UK-Australia free trade agreement allows lawyers to practise in both jurisdictions

The deal was applauded by both the Law Council of Australia and the UK Law Society

UK-Australia free trade agreement allows lawyers to practise in both jurisdictions

The establishment of the UK-Australia free trade agreement (FTA) will allow lawyers to practise in both jurisdictions – a move that addresses the cross-border practice barriers between the two countries.

The announcement of the agreement was applauded by both the Law Council of Australia and the UK Law Society

“The FTA will confirm that both Australian and UK lawyers can practise as foreign lawyers and provide arbitration, mediation and conciliation services in the other jurisdiction using their home qualifications and title,” said Dr Jacoba Brasch, president of the Law Council of Australia.

This freedom will “make doing business easier for clients,” UK Law Society president I. Stephanie Boyce said.

“The FTA is a springboard to continue developing the relationship between Australia and the UK. The two countries already have a strong foundation given the long-standing relationship between Australian and the UK legal regulators, representative bodies and professionals,” Boyce said. “However, there are still practical barriers that prevent the realisation of the full benefit of trade in legal services between our countries.”

These cross-practice barriers include high costs for clients, reduced opportunities overseas for local lawyers and limited skills transfer and contribution to the local industry in lieu of a major organisation’s support, the UK Law Society said.

“Before the negotiations, we were clear that it would be beneficial for the legal sector to have a greater variety of business structures – such as the UK LLP – available in both jurisdictions, greater recognition of professional qualifications, regardless of route to qualification and without need for additional study, as well as increased mobility options,” Boyce said.

The UK Law Society president confirmed that the UK government was considering its recommendation to ease up mobility. Moreover, companies can now sponsor FTA-committed visas even without a test for economic needs.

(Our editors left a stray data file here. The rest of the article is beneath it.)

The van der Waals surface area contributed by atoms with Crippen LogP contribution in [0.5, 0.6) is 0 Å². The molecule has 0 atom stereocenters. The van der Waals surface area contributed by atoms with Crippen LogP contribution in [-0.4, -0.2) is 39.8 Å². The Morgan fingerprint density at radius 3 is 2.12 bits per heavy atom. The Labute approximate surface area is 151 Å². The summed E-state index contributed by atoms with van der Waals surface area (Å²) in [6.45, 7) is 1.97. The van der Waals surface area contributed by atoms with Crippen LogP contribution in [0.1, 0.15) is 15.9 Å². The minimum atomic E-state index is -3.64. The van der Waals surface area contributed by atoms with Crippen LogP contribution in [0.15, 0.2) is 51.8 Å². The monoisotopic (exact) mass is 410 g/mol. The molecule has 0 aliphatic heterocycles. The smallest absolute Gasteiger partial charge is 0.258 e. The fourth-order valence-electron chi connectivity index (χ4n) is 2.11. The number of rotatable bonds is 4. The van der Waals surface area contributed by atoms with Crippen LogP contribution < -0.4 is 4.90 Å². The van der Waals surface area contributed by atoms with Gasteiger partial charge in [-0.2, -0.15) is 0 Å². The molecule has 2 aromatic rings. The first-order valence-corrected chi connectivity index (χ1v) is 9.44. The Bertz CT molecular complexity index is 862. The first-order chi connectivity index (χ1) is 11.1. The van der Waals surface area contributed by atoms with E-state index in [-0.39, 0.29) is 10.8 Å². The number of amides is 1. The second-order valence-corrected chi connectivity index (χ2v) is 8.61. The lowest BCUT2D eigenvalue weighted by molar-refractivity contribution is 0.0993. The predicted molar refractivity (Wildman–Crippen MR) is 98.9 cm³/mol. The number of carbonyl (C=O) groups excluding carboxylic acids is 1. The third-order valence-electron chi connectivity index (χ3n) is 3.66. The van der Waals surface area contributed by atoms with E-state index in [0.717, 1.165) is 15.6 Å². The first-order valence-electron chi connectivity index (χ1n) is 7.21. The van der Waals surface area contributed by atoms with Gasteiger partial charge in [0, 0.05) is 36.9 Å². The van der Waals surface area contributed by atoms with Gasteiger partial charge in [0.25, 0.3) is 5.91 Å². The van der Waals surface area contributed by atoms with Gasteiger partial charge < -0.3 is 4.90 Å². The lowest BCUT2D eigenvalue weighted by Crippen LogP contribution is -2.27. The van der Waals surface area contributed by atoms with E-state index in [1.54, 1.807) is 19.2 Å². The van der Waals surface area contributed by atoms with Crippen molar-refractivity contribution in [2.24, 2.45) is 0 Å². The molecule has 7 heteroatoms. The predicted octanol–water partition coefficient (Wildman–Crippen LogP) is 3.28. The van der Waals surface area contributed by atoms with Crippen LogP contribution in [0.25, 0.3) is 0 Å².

“Junior lawyers will be given greater mobility through unprecedented changes to the UK and Australia’s Youth Mobility Schemes – by making them available to nationals no older than 35 for a stay of up to three years, without having to undertake specified regional work,” Boyce said.

The Law Council of Australia also brought up methods to execute the two-way mobility in its communication with the Department of Foreign Affairs and Trade.

In addition, Boyce highlighted the data protection concerns addressed by the FTA.

“The agreement also commits to increasing opportunities for digital trade across all sectors of the economy, while also ensuring standards for personal data protection and for legitimate public policy objectives,” she said. “This is particularly important for the legal sector, and we will continue to emphasise the unique professional obligations of lawyers in any data discussions.”

Boyce said it was crucial that the “personal data processed by law firms are well-protected” in an FTA, as are the “fundamental rights of client confidentiality and legal professional privilege.”

“We now look forward to taking new steps to facilitating international business with our colleagues in Australia,” she said. “While the final agreement is yet to come, these commitments are a step in the right direction for both our legal professions and we will continue to seek the best deal for members in these discussions.”

Legal services should be a standard inclusion in all UK FTA discussions, Boyce said, as “solicitors help negotiate business deals around the world.”

The Law Council will also be looking to continue discussions with key stakeholders “with a view to reducing remaining barriers for Australian and UK lawyers,” Brasch said.

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